The biomedical engineer behind the human microliver and a urine test for cancer detection, Sangeeta Bhatia, has received the $500,000 Lemelson-MIT Prize for mid-career inventors. Bhatia is a Howard Hughes Medical Institute Investigator and a professor at MIT, where she directs the Laboratory for Multiscale Regenerative Technologies.
“Dr. Bhatia is a wonderful example of a woman who has used her brilliance, skill, and creativity to radically improve the detection and treatment of serious global health issues,” said Lemelson Foundation chair Dorothy Lemelson in a press release announcing the award this week (September 9).
Many of Bhatia’s inventions are aimed at simplifying medical diagnostics in developing countries, where cancer is a growing problem, but mammograms and colonoscopies are often inaccessible. The urine tests developed by Bhatia and her colleagues harness unique proteases produced by cancer cells. A patient is injected with nanoparticles carrying specially designed substrates for the cancer-specific proteases. The modified substrate molecules are excreted in urine and detected by a paper-based sensor.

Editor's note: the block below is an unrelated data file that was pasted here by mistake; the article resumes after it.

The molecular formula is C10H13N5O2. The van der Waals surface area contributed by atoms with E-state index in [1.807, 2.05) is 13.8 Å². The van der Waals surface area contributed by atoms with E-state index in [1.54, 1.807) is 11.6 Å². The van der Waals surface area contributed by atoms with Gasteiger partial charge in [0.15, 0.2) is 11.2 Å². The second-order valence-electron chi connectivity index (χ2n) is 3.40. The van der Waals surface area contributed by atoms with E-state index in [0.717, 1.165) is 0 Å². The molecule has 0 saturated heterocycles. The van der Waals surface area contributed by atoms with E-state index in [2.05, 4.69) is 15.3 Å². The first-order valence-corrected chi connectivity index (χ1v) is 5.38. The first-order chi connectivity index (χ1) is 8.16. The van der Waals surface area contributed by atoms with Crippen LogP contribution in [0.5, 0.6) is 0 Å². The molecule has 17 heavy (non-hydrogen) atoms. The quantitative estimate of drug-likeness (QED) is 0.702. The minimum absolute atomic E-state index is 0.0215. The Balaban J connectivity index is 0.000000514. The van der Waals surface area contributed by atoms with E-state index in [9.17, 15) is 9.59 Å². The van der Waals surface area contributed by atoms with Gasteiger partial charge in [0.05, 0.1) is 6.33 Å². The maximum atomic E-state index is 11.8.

The human microliver grows in a high-tech Petri dish inspired by the photolithography used to produce semiconductors. The resulting liver cells closely mimic the behavior of their in vivo counterparts. A spin-off company, Hepregen, now sells the technology to pharmaceutical companies to test potential drug molecules for toxicity. The microliver can also reproduce the liver stage of malaria infection, making it a useful system for evaluating antimalarial drug candidates.
“We try to be really nimble,” Bhatia said of her research group. “As innovations emerge, we're constantly asking whether they can be repurposed for one of the two diseases we concentrate on: liver disease and cancer,” she told NBC News.